Average cost pricing versus serial cost sharing: an axiomatic comparison, Moulin, H., & Shenker, S. (1994). Average cost pricing versus serial cost sharing: an axiomatic comparison. Journal of Economic Theory64(1), 178-201. A finite group of agents share a (one output) production function. A cost sharing rule allocates the total cost among the users for every conceivable profile of output demands. We investigate the space of possible cost sharing rules from an axiomatic perspective. We provide two characterizations of average cost pricing, one based on the axioms of Additivity and Monotonicity (both with respect to the cost function), and the other based on the axioms of Additivity and a version of Consistency. We also provide a characterization of serial cost sharing based, essentially, on Additivity and a Free Lunch axiom. Journal of Economic Literature Classification Numbers: D63, D78, C79.

Using cost observation to regulate firms, Laffont, J. J., & Tirole, J. (1986). Using cost observation to regulate firms. Journal of political Economy94(3, Part 1), 614-641. The paper emphasizes the use of accounting data in regulatory or procurement contracts when the supplier (1) has superior information about the cost of the project and (2) invests in cost reduction. The main result states that, under risk neutrality, the supplier announces an expected cost and is given an incentive contract linear in cost overruns. This (optimal) contract moves toward a fixed-price contract as the announced cost decreases. An investment choice is then introduced and the use of a rate-of-return regulation is studied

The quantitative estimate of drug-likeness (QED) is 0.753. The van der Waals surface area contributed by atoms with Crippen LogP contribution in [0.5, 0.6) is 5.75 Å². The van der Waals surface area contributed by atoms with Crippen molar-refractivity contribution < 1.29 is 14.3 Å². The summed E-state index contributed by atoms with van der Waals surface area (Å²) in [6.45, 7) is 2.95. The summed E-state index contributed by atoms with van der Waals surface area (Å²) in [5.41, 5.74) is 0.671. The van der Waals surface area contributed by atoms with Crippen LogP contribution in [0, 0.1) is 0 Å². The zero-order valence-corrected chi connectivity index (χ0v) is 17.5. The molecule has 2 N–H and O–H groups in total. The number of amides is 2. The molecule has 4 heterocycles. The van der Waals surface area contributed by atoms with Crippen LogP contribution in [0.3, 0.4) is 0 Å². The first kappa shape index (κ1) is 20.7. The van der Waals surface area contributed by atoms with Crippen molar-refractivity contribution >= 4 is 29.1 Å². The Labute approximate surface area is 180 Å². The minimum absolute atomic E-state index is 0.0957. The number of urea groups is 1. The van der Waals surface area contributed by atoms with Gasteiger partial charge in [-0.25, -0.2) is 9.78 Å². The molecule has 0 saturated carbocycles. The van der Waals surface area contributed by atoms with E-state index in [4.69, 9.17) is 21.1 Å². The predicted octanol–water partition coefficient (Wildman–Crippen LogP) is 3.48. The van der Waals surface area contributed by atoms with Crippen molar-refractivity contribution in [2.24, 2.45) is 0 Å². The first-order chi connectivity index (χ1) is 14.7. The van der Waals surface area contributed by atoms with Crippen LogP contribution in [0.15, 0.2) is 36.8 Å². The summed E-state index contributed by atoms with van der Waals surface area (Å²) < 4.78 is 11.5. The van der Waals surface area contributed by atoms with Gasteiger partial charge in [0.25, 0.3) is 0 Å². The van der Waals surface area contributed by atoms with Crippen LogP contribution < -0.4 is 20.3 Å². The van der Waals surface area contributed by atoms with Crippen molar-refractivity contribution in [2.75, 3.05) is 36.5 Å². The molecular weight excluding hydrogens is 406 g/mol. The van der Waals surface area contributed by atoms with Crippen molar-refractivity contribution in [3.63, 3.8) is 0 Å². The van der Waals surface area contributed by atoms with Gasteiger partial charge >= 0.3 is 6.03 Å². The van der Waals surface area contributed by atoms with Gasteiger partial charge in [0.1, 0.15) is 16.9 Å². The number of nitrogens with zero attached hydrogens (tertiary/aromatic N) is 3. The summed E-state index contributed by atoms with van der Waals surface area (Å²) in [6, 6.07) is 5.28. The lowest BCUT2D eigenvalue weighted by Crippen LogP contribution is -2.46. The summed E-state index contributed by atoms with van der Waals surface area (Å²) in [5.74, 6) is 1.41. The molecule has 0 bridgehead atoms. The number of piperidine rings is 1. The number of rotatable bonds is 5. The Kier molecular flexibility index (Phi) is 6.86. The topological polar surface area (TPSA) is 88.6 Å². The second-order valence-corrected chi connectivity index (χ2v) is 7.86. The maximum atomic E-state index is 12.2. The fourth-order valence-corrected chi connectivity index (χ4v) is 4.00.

Incentive pricing and utility regulation, Cross, J. G. (1970). Incentive pricing and utility regulation. The Quarterly Journal of Economics, 236-253.

Multi-product serial cost sharing: an incompatibility with the additivity axiom, Kolpin, V. (1996). Multi-product serial cost sharing: an incompatibility with the additivity axiom. Journal of Economic Theory69(1), 227-233. Previous literature has shown that the serial cost sharing rule is endowed with a variety of desirable incentive and equity features. By definition, applications of this mechanism are essentially constrained to single service facilities. We investigate difficulties that emerge when attempting to extend serial cost sharing to multi-product environments. In particular, we show that such an extension is incompatible with the additivity axiom.Journal of Economic LiteratureClassification Numbers: D63, C71.

Ramsey prices, average cost prices and price sustainability, Mirman, L. J., Tauman, Y., & Zang, I. (1986). Ramsey prices, average cost prices and price sustainability. International Journal of Industrial Organization4(2), 123-140. We study the relationship between sustainable and average cost prices in the multiproduct case. It is shown that for the case where costs are separable only average cost prices can be sustainable even if demands are interdependent. As for the non-separable cost case the notion of average cost prices is axiomatically defined as an extension of the average cost concept of the single product case. We then use this extension to derive necessary as well as sufficient conditions for the extended average cost prices to be sustainable.